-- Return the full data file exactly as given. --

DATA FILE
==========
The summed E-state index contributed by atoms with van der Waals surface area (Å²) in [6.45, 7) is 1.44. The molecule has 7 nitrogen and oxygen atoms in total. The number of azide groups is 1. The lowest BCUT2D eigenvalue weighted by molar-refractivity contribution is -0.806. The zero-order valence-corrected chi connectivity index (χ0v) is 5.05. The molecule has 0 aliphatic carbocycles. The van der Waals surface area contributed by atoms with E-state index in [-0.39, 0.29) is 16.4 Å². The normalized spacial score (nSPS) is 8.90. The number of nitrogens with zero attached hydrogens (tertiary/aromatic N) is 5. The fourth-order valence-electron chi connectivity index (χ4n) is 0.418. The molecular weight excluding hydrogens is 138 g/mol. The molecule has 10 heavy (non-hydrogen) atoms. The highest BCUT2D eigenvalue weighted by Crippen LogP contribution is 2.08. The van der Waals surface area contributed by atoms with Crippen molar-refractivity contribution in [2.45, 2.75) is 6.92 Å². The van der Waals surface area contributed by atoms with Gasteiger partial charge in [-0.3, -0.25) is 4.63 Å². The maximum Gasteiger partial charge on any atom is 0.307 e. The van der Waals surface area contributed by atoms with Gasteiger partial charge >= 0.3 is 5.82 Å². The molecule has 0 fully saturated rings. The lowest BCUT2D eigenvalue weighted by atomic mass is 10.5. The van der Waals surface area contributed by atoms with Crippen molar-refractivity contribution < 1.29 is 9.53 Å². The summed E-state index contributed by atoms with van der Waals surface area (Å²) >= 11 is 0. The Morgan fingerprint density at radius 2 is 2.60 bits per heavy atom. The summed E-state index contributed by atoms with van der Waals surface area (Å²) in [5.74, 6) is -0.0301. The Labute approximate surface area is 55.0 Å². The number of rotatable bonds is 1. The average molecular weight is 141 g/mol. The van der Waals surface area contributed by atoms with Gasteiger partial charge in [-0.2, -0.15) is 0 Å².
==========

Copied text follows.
The summed E-state index contributed by atoms with van der Waals surface area (Å²) in [6.45, 7) is 1.44. The molecule has 7 nitrogen and oxygen atoms in total. The number of azide groups is 1. The lowest BCUT2D eigenvalue weighted by molar-refractivity contribution is -0.806. The zero-order valence-corrected chi connectivity index (χ0v) is 5.05. The molecule has 0 aliphatic carbocycles. The van der Waals surface area contributed by atoms with E-state index in [-0.39, 0.29) is 16.4 Å². The normalized spacial score (nSPS) is 8.90. The number of nitrogens with zero attached hydrogens (tertiary/aromatic N) is 5. The fourth-order valence-electron chi connectivity index (χ4n) is 0.418. The molecular weight excluding hydrogens is 138 g/mol. The molecule has 10 heavy (non-hydrogen) atoms. The highest BCUT2D eigenvalue weighted by Crippen LogP contribution is 2.08. The van der Waals surface area contributed by atoms with Crippen molar-refractivity contribution in [2.45, 2.75) is 6.92 Å². The van der Waals surface area contributed by atoms with Gasteiger partial charge in [-0.3, -0.25) is 4.63 Å². The maximum Gasteiger partial charge on any atom is 0.307 e. The van der Waals surface area contributed by atoms with Gasteiger partial charge >= 0.3 is 5.82 Å². The molecule has 0 fully saturated rings. The lowest BCUT2D eigenvalue weighted by atomic mass is 10.5. The van der Waals surface area contributed by atoms with Crippen molar-refractivity contribution < 1.29 is 9.53 Å². The summed E-state index contributed by atoms with van der Waals surface area (Å²) >= 11 is 0. The Morgan fingerprint density at radius 2 is 2.60 bits per heavy atom. The summed E-state index contributed by atoms with van der Waals surface area (Å²) in [5.74, 6) is -0.0301. The Labute approximate surface area is 55.0 Å². The number of rotatable bonds is 1. The average molecular weight is 141 g/mol. The van der Waals surface area contributed by atoms with Gasteiger partial charge in [-0.2, -0.15) is 0 Å².